Minor loading vein acclimation for three Arabidopsis thaliana ecotypes in response to growth under different temperature and light regimes. Public Deposited
  • In light of the important role of foliar phloem as the nexus between energy acquisition through photosynthesis and distribution of the products of photosynthesis to the rest of the plant, as well as communication between the whole plant and its leaves, we examined whether foliar minor loading veins in three Arabidopsis thaliana ecotypes undergo acclimation to the growth environment. As a winter annual exhibiting higher rates of photosynthesis in response to cooler vs. warmer temperatures, this species might be expected to adjust the structure of its phloem to accommodate greater fluxes of sugars in response to growth at low temperature. Minor (fourth- and third-order) veins had 14 or fewer sieve elements and phloem tissue comprised 50% or more of the cross-sectional area. The number of phloem cells per minor loading vein was greater in leaves grown under cool temperature and high light vs. warm temperature and moderate light. This effect was greatest in an ecotype from Sweden, in which growth under cool temperature and high light resulted in minor veins with an even greater emphasis on phloem (50% more phloem cells with more than 100% greater cross-sectional area of phloem) compared to growth under warm temperature and moderate light. Likewise, the number of sieve elements per minor vein increased linearly with growth temperature under moderate light, almost doubling over a 27°C temperature range (21°C leaf temperature range) in the Swedish ecotype. Increased emphasis on cells involved in sugar loading and transport may be critical for maintaining sugar export from leaves of an overwintering annual such as A. thaliana, and particularly for the ecotype from the northern-most population experiencing the lowest temperatures.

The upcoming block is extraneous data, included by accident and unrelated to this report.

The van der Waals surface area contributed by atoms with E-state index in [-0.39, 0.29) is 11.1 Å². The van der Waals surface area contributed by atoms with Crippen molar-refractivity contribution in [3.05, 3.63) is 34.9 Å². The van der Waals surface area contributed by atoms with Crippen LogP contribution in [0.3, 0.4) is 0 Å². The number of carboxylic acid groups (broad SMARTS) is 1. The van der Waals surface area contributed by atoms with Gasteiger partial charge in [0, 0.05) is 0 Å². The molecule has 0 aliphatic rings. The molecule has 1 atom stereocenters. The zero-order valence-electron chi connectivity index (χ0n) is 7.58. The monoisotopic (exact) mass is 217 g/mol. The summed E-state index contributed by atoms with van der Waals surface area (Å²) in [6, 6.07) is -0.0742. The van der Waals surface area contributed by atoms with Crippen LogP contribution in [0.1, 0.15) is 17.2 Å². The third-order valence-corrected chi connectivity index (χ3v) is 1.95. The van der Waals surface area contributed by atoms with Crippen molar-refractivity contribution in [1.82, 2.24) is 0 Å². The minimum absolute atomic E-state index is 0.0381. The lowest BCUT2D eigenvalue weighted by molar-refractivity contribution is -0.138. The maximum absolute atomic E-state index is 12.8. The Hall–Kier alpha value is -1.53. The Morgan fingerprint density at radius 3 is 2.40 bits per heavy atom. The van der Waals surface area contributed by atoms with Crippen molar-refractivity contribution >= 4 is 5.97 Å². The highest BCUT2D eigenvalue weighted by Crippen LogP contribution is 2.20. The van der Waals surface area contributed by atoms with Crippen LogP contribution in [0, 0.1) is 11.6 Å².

Date Issued
  • 2013-01-01
Academic Affiliation
Journal Title
Journal Volume
  • 4
File Extent
  • 240-240
Last Modified
  • 2019-12-05
  • PubMed ID: 23847643
Resource Type
Rights Statement
  • 1664-462X